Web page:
As with any type of potential support or resistance, those with profits should be protective of those profits as support or resistance is tested. If prices find support and climb, look to the next higher oval, even one just broken through, as potential resistance. Do the reverse when resistance is breached. Hopefully, this format provides you with the information you need without requiring all night to read as happens when I list each potential support or resistance level individually.
Annotated Daily Chart of the SPX:
This chart of course provides the setup as of last Friday, as do all the other equity charts. Last week, the SPX broke lower and set a tentative downside target. As of Friday, the SPX maintained a potential downside target in the 1390-1402 range, almost touched by the SPX on Friday. Friday's candle had been one of indecision, a doji with both upper and lower shadows or candle wicks. While such a candle at the bottom of a decline can alert traders to watch for a bounce, this one's meaning is less clear. It comes after days of sideways movement produced by candles all indicating indecision and looks to be part of that sideways indecision. It makes no trustworthy prediction.
For now, traders should consider the possibility that the SPX will drop down to test that deeper target level. This is what I would have said Friday, and it's obviously what we need to consider now. If the SPX does drop deeper into that potential support zone, there's the risk of a much deeper potential target being set, the one at the lower red rectangle. That potential downside target would be set by consistent or sustained daily closes beneath the lower level of the SPX's closed marked support zone.
I have a caution to offer. If the SPX should drop into that 1390-1402 level and bounce from there, but then hold steady at or beneath the 1425-1432 zone for a few days, be aware of the possibility that it could roll down again. Be aware of the same possibility if the SPX doesn't drop first but just climbs into that resistance zone and holds there for a few days. Doesn't mean a rollover can happen, but it does mean that it could.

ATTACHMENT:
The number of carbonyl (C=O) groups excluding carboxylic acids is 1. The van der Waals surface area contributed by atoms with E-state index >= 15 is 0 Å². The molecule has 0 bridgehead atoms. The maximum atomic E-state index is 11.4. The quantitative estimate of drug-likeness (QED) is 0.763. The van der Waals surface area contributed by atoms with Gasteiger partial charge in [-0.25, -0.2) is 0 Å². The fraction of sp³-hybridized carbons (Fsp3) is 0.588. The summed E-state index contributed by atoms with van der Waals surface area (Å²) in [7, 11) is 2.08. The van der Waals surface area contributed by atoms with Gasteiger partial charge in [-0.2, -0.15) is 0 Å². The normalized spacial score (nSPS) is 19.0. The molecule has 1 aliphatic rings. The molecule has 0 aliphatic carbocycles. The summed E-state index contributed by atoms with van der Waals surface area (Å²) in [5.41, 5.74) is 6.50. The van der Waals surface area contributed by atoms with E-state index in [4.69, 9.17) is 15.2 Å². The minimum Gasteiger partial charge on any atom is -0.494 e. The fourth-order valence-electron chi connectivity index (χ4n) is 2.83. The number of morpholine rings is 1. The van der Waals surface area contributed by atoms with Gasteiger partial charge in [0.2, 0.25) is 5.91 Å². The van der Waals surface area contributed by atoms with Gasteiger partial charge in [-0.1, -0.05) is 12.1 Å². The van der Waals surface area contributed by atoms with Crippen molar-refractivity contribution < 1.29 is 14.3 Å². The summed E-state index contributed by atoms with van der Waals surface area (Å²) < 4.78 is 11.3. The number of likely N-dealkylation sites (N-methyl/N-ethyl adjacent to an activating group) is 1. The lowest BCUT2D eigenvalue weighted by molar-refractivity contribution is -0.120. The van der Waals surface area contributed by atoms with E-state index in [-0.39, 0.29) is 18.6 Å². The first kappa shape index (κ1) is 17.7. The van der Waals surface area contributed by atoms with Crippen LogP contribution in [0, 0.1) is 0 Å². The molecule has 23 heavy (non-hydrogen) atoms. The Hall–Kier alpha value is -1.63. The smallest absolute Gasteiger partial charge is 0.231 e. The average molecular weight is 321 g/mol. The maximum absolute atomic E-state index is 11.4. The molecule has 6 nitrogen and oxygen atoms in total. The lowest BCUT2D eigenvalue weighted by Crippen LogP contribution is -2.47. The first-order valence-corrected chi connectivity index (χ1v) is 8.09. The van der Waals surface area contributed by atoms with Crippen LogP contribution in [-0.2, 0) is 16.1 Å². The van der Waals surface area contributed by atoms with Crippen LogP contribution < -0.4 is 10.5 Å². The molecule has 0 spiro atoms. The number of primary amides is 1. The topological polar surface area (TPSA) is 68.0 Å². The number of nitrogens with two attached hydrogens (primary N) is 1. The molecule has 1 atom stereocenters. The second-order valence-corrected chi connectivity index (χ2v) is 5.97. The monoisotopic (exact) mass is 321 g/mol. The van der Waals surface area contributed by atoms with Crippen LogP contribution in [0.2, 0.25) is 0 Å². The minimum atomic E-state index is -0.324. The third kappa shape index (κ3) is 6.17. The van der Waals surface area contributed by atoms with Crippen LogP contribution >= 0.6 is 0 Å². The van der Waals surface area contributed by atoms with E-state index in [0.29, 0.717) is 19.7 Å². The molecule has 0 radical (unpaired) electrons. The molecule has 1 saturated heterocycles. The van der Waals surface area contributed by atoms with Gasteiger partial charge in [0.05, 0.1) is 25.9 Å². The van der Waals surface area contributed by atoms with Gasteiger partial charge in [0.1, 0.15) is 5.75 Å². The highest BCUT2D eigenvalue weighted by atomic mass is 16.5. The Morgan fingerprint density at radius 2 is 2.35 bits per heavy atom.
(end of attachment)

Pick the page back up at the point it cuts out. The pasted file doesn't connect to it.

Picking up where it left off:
I'm as alert to upside surprises as I am to downside ones. Because we have seen several days of indecision on the SPX and because the SPX did closely approach known historical, Keltner, and round-number support, traders must be alert to the possibility that the SPX could climb immediately. Several types of potential resistance converge near the red 9-ema and up to about 1432, so that's the first place to watch for potential resistance on daily closes. If the SPX can sustain daily closes above that resistance zone, the next potential resistance area is marked, too.
Annotated Daily Chart of the Dow:
The Dow's chart is similar except that the Dow has been sitting on top of the target zone, where potential support might be supposed to exist on daily closes. A further drop down to 13000-13040 looks possible. A sustained break of 13000 on daily closes sets a new, much lower potential downside target marked on the chart.
A further drop deeper into the zone being tested is possible, but is it probable? That's not possible to predict from this evidence. I wouldn't be surprised, based on the NDX's behavior that we'll see later, but all we know now is that buyers and sellers have been pretty evenly matched for the last few trading days.
The same caution should be offered concerning a Dow bounce, either immediately or after a drop to test 13000. If the Dow powers up to the 13237-13317 zone and stalls there on several daily closes, the possibility exists that it could roll down and test this support again.
If the Dow can sustain daily closes back inside the marked next resistance zone, a next potential target is marked on the chart.
Annotated Daily Chart of the NDX:
The NDX dropped to the support zone by last Monday, signaling what could (and did) happen rather quickly on other indices. The NDX's drop pushed the potential target and potential support lower. The NDX has been sliding lower along those potential support lines, now at about 2637-2650.
The NDX's small-bodied, relatively long-legged Friday candle did come at the bottom of a decline and does look like a more classic sign of a potential bounce. However, the NDX doesn't always follow through on such signs, so we have to discount that promise a little and downgrade it to a slightly bullish/mostly neutral status. If prices instead fall through the support that the NDX has been pushing lower, a next potential downside target is marked on the chart.